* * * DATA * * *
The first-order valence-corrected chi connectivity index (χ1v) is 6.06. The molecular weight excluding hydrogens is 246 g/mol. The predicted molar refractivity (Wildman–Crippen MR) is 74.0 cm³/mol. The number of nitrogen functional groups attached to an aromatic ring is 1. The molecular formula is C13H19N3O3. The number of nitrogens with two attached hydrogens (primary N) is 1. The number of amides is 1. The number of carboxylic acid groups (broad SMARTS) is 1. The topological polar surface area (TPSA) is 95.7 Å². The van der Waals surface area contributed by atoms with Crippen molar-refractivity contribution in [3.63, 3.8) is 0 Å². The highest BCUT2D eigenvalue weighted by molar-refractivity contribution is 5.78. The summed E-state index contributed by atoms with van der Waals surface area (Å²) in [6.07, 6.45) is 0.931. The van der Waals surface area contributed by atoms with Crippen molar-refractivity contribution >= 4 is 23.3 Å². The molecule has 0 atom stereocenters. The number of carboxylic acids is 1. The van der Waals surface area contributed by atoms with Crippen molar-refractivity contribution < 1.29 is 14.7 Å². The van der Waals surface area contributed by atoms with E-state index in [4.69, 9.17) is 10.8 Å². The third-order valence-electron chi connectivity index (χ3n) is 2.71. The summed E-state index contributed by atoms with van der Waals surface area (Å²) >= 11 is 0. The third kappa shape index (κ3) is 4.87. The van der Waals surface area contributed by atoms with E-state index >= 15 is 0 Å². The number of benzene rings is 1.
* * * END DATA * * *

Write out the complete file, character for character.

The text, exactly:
The first-order valence-corrected chi connectivity index (χ1v) is 6.06. The molecular weight excluding hydrogens is 246 g/mol. The predicted molar refractivity (Wildman–Crippen MR) is 74.0 cm³/mol. The number of nitrogen functional groups attached to an aromatic ring is 1. The molecular formula is C13H19N3O3. The number of nitrogens with two attached hydrogens (primary N) is 1. The number of amides is 1. The number of carboxylic acid groups (broad SMARTS) is 1. The topological polar surface area (TPSA) is 95.7 Å². The van der Waals surface area contributed by atoms with Crippen molar-refractivity contribution in [3.63, 3.8) is 0 Å². The highest BCUT2D eigenvalue weighted by molar-refractivity contribution is 5.78. The summed E-state index contributed by atoms with van der Waals surface area (Å²) in [6.07, 6.45) is 0.931. The van der Waals surface area contributed by atoms with Crippen molar-refractivity contribution >= 4 is 23.3 Å². The molecule has 0 atom stereocenters. The number of carboxylic acids is 1. The van der Waals surface area contributed by atoms with Crippen molar-refractivity contribution < 1.29 is 14.7 Å². The van der Waals surface area contributed by atoms with E-state index in [4.69, 9.17) is 10.8 Å². The third-order valence-electron chi connectivity index (χ3n) is 2.71. The summed E-state index contributed by atoms with van der Waals surface area (Å²) >= 11 is 0. The third kappa shape index (κ3) is 4.87. The van der Waals surface area contributed by atoms with E-state index >= 15 is 0 Å². The number of benzene rings is 1.